I think about 2012 was too close to 2008, like 1964 was too close to 1960, but in 1968, Nixon was different and with the issues in the country, won in a landslide against the sitting VP.

I think in 2016, she will be better prepared. I see her departing from Fox in the next year or so to build an organization for her run. And one thing about Romney that is different than Palin, she already has conservative credentials. She already hs evangelicals in her back pocket, and she can raise money by the fistfulls, and draw the crowds.

ConservativePartyNow on November 21, 2012 at 12:06 PM

Obama 2016

Whichever Obama is available, I don’t care which one, just make it an Obama.

Bishop on November 21, 2012 at 12:06 PM

The GOP is too busy right now figuring out how to force amnesty through, because if they do that 100% of the Hispanics in the US will vote for them. /

Doomberg on November 21, 2012 at 12:04 PM

What’s the problem with the other 25%. They don’t like amnesty?

Frank Enstine on November 21, 2012 at 12:06 PM

My List:
Bobby Jindal
Sarah Palin
Marco Rubio
and Morning Joe just to watch him get destroyed

KBird on November 21, 2012 at 12:07 PM

Scarborough is right about the Left defining the opposition early. The RNC should be developing an ad campaign RIGHT NOW to start explaining republican ideas in a clear, simple, positive fashion.

hawksruleva on November 21, 2012 at 12:02 PM

That’s been our problem every election – bad messaging.

I think this is a wonderful idea.

gophergirl on November 21, 2012 at 12:07 PM

Whichever Obama is available, I don’t care which one, just make it an Obama.

Bishop on November 21, 2012 at 12:06 PM

I’d prefer one from Kenya, but whatevs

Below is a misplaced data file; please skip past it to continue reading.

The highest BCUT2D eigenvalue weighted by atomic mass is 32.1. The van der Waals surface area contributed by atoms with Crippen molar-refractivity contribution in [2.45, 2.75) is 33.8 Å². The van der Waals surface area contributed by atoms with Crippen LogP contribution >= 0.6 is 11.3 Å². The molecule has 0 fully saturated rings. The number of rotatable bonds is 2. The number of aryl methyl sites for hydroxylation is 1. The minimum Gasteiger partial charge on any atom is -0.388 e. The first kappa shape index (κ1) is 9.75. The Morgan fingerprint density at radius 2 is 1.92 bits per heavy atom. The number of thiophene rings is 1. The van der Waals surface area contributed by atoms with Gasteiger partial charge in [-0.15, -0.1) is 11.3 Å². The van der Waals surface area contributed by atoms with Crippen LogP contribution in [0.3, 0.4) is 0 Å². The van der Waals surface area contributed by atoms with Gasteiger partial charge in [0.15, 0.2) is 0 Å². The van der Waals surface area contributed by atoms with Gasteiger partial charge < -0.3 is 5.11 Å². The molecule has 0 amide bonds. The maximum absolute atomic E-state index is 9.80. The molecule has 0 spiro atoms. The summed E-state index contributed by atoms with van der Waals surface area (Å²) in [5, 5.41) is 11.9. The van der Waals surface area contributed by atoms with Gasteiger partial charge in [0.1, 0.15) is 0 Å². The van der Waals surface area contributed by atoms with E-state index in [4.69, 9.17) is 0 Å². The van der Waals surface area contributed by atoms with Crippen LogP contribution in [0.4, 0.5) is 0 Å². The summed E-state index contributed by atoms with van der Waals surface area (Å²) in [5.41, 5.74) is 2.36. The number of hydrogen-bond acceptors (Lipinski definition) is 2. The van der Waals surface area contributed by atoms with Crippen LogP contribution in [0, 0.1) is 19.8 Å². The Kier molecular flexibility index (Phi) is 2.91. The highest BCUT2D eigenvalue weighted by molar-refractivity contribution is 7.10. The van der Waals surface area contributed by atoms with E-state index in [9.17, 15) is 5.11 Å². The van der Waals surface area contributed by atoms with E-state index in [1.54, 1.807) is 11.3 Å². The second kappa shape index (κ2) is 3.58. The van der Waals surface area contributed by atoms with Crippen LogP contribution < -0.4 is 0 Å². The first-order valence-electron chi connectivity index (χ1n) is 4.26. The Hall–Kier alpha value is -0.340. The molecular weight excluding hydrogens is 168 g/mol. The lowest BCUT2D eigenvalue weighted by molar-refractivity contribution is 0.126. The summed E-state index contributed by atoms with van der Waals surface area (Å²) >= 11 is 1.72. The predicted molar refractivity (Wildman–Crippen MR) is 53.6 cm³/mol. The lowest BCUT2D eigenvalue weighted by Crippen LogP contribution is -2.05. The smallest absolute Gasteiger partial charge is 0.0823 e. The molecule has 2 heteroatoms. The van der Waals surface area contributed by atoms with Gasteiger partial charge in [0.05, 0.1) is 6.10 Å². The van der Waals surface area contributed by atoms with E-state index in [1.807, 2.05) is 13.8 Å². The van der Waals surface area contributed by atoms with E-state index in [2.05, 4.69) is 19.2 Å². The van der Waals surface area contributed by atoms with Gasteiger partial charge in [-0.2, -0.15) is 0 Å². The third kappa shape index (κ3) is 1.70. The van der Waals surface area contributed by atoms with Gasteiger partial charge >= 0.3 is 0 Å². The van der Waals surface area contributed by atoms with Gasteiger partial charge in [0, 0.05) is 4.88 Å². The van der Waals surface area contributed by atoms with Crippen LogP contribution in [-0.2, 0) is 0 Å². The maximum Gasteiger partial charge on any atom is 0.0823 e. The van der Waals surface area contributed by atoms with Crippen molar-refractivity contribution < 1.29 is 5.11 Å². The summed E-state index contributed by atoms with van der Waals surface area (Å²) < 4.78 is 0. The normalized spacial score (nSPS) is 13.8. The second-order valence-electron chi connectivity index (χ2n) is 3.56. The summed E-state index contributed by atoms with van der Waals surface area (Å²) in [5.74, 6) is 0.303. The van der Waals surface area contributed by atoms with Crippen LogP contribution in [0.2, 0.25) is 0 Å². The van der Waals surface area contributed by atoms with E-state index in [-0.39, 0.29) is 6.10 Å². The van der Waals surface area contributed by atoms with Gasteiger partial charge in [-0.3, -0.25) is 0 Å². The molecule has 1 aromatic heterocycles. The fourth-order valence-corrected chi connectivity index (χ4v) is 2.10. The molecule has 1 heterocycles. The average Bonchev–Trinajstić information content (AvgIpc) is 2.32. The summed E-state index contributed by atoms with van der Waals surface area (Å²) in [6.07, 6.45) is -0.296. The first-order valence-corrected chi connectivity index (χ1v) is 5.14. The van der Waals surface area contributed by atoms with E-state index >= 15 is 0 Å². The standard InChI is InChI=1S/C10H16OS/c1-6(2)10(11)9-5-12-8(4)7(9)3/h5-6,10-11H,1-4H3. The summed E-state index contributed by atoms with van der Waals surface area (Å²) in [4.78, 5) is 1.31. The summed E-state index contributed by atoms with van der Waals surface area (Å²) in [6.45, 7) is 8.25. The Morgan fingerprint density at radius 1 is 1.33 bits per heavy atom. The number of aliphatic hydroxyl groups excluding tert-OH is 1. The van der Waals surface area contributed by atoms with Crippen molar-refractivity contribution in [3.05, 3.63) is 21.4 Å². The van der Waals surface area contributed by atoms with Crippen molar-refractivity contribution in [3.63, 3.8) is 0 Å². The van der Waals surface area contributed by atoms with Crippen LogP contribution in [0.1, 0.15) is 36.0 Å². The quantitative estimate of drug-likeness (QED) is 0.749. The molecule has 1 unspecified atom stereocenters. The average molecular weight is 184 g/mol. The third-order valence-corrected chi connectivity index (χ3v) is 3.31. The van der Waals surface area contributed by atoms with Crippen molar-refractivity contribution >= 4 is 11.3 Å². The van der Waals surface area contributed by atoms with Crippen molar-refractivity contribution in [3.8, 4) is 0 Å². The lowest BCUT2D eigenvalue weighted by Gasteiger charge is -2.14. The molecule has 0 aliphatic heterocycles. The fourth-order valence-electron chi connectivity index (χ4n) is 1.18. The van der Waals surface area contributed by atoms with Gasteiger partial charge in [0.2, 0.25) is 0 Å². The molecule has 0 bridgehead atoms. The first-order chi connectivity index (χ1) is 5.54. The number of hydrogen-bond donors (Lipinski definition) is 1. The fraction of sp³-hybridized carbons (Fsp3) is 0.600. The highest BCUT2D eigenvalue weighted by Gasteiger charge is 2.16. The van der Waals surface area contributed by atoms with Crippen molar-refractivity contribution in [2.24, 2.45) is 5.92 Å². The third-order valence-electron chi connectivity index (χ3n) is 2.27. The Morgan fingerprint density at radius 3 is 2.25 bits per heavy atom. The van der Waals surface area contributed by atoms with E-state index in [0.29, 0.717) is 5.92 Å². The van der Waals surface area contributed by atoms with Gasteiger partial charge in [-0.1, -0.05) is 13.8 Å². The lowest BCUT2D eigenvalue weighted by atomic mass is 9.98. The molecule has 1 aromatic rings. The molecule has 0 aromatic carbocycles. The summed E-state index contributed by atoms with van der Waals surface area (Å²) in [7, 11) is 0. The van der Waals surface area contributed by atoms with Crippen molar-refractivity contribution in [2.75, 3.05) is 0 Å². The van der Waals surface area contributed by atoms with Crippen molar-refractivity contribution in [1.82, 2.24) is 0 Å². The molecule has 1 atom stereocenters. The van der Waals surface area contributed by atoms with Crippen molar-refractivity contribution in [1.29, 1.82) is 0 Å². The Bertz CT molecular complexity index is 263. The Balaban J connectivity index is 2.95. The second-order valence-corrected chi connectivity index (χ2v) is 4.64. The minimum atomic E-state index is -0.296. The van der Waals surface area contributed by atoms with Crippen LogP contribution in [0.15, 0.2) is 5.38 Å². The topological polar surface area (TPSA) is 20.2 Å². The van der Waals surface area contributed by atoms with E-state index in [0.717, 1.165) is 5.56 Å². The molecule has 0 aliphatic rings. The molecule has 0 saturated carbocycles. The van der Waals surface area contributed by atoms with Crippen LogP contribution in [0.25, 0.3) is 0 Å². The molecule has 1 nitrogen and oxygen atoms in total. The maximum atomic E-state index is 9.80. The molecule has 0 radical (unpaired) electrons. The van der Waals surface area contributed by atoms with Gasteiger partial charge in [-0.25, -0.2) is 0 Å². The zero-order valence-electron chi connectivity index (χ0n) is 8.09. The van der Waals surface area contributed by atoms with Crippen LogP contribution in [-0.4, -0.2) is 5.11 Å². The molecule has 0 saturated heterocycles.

Slade73 on November 21, 2012 at 12:07 PM

Let. It. Burn.

Let the left wing freak show own it.

JPeterman on November 21, 2012 at 12:09 PM

The nominee for 2016 will be Jeb Bush.

Doomberg on November 21, 2012 at 11:50 AM

Nooooooo!

Dr. Demento on November 21, 2012 at 12:09 PM

I think Rubio is being groomed for Veep and not president. The nominee for 2016 will be Jeb Bush.

Also, I find it unlikely Rubio will be stabbed in the back even if he does run for president, because he’s much more amenable to the Boehner/McConnell wing of the party, especially on the amnesty issue.

Doomberg on November 21, 2012 at 11:50 AM

Jeb and Rubio can’t be on same ticket. rule sez, Prez and VP candidates come from different states

ConservativePartyNow on November 21, 2012 at 12:09 PM

And maybe that’s a good reason to get a four-year head start on the process.

Yep, so we should be speculating on who the top Democrat contenders will be so we can start destroying them. Questions on Benghazi, for example, should be directed more at Hillary rather than Obama.

The oppo research and undermining of Obama should have started immediately after his 2004 convention speech. If Reverend Wright had been publicized earlier, it may have scared off influential Democrats. We see the media getting all excited over a young Democrat, they need to be targeted right away.

This stuff needs to start early. We need to learn form these scumbags, or we’ll lose every time.

forest on November 21, 2012 at 12:11 PM

I like Ryan’s idea of speaking in the inner city. I want to see him on the worst street corners in Cleveland

Mormontheman on November 21, 2012 at 12:13 PM

TXUS on November 21, 2012 at 11:49 AM

listens2glenn on November 21, 2012 at 12:02 PM

Okay, ALL the Amendments ending in “2″: the 2nd, the 12th, the 22nd.

Abby Adams on November 21, 2012 at 12:14 PM

I wonder how much of the black vote Allen West would get

Slade73 on November 21, 2012 at 12:14 PM

Republicans should be looking fowards to the 2014 midterm elections first.

Dollayo on November 21, 2012 at 12:14 PM

I’d have said this about Romney four years ago and as late as September 2011 I still seriously doubted he had a real shot at being the nominee in spite of his money advantage.

And in spite of Jeb’s baggage being a problem in the general, it’s a major booster in the primary – he comes from a well-connected political family which can easily get access to big money, and W’s people still by and large are running the GOP. His advantage in the 2016 primary is potentially huge, especially if the GOP repeats their 2011-2012 behaviors.

Doomberg on November 21, 2012 at 12:03 PM